My one solution to arresting bad police officers. Are we concerned enough about this problem?
I received many messages yesterday from people from all walks of life expressing the fact that my many articles as well as the police news I write finally convinced them that America has a problem with bad cops. I only had one person asked me, somewhat smartly, but fairly, "Robert, you complain about the problem, but offer one solution to decrease the problem that would make sense."
Well I'll give you one solution, as humbly as I can say it. First though, to the many that wrote yesterday with a new view on this problem, I wish to say only that I'm happy you see the problem, and generally speaking, now we can began to fix the problem.
My one solution:
First a little history. Understand that many police departments are political entities. The mayors of every city are elected by the citizens, but the mayor appoints the police chief (that's the first problem). In other words, the police chief serves at the discretion of the mayor. Next, the police chief appoints many subordinates with an understanding that he must protect the chief's image as well as the mayor's image. This means most deputy police chiefs and/or assistant police chiefs are "hand picked" with care by the chief. This is why you see "department shakeups" quickly if some particular crime is not solve quickly or some other special problem concerning the mayor's or chief's image is threaten. These groups of people are politically sensitive!
Next, there is an automatic assumption with police supervisors and the courts that if you or I receive anything from a citation to a felony arrest that the cop is right and we are guilty! That's a bad assumption. This in itself automatically gives most cops the "power" feeling. He knows that even if he's wrong he has an edge!
I reported over the last few months alone police officers arrested for murders, theft, burglaries, fraud, rapes, robberies, police brutalities, and other crimes. Here's a quick fact and observation about the above statement. Haven't you noticed that criminals on the street get arrested for those same things? In other words, some cops are just common criminals who "slipped" through the review process (I did 30 years ago). So what's at least one good solution?
In my humble opinion there is only one "major" policy implementation, assisted of course by other policies that will have an immediate effect. It's practiced and implemented by the CIA and the FBI.
There should be a separate police unit that surveils, follows, tapes, records, and actually monitors ALL police officers in their squad cars as they work! They should also be monitored during their off times as well. One might say, "isn't that going too far, off times? Well, statistically speaking, many bad cops strike when there off duty. In essence, a police officer is a cop twenty four hours a day!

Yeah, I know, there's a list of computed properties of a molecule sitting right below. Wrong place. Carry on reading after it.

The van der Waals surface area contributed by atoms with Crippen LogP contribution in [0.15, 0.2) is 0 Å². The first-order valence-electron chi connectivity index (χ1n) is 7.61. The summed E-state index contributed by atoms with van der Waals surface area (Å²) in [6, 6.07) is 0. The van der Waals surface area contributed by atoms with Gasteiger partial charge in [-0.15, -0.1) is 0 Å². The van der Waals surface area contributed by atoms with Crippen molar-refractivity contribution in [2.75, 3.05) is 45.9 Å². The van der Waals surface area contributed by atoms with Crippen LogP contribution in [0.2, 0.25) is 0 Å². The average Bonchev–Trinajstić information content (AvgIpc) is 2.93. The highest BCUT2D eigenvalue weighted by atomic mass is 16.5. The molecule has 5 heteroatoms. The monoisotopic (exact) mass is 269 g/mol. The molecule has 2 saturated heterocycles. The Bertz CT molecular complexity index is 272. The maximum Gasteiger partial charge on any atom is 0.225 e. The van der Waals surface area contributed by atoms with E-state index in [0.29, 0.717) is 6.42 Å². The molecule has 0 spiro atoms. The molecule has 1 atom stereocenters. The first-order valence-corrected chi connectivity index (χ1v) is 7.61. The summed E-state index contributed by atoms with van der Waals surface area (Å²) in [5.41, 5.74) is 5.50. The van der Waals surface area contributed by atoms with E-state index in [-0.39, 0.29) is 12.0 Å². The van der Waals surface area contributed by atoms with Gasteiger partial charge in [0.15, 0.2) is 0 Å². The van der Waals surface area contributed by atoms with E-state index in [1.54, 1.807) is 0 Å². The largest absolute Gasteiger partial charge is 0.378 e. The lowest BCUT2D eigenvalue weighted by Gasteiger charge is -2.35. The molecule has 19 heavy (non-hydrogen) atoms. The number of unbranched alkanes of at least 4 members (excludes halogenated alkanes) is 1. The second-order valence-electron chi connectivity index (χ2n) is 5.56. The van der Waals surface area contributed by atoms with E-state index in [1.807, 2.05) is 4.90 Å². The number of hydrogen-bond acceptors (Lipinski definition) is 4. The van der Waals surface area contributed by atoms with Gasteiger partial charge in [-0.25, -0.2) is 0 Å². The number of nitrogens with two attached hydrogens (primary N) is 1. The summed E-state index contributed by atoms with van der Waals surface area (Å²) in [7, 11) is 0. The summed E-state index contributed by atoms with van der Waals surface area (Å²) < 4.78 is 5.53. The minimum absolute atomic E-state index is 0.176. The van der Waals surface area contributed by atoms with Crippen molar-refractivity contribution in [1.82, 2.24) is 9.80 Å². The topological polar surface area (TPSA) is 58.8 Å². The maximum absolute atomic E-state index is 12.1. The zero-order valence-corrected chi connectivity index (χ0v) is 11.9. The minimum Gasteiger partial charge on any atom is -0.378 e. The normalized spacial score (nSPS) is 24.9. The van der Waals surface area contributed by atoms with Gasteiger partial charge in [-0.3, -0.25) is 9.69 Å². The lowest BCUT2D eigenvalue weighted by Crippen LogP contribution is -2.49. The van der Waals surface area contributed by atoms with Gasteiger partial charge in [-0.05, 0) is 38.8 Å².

Listen, when a police officer rapes your beautiful wife or your innocent 15 year old child, you won't give a hoot about anything else. Many spies and other people are caught by using these methods. This special unit should not be under the auspices of the police chiefs nor the mayors. In other words, totally independent and free from political decisions.
This unit should be allowed to actually create scenarios to catch bad cops in traps! Oh Robert one might say, isn't that going too far as well? Well police departments in many cities use "bait cars" to apprehend car thieves, they utilize "road blocks" to catch common citizens with an expired license plate, they use radar while "hiding" under some oak tree or 'hiding" in or near some place to catch you. Their statement, actually made quite boldly is, "you were violating a law therefore it's not entrapment." Well, what's good for the goose is good for the gander!
If they can catch a cop planting drugs on someone, or hitting a citizen for no cause, or raping our women, then they are fair game. And oh, by the way, one might say, don't police departments, most anyway Robert, have internal affairs divisions? Yes they do. But here are two reasons why they should not be connected to this special unit. First many, if not all internal affairs officers were patrolmens before they became a part of internal affairs. They worked with many of the cops and became friends with many of them. I can remember countless times when I was on the force that I ate lunch or dinner with internal affair officers. The second problem, internal affairs usually don't act unless they get a complaint from a citizen. They are reactive, not proactive!
As usual, my position is against bad cops, not good cops, and all of us, including all of you who are reading this article have an obligation to your families and love ones to protect them from ANY bad event, especially bad cops. Come up with innovative solutions and email or write your representatives, both local and federal, with your opinions. And another thing, don't be afraid to express your feeling if asked "what do you think."
Understand this, no police officer, at any time, has the right to violate other citizens. No cop is under me, but no cop is above me as well. My motto, "every cop is not a good cop, many cops are good cops, some cops are bad cops." Take care and watch your backs!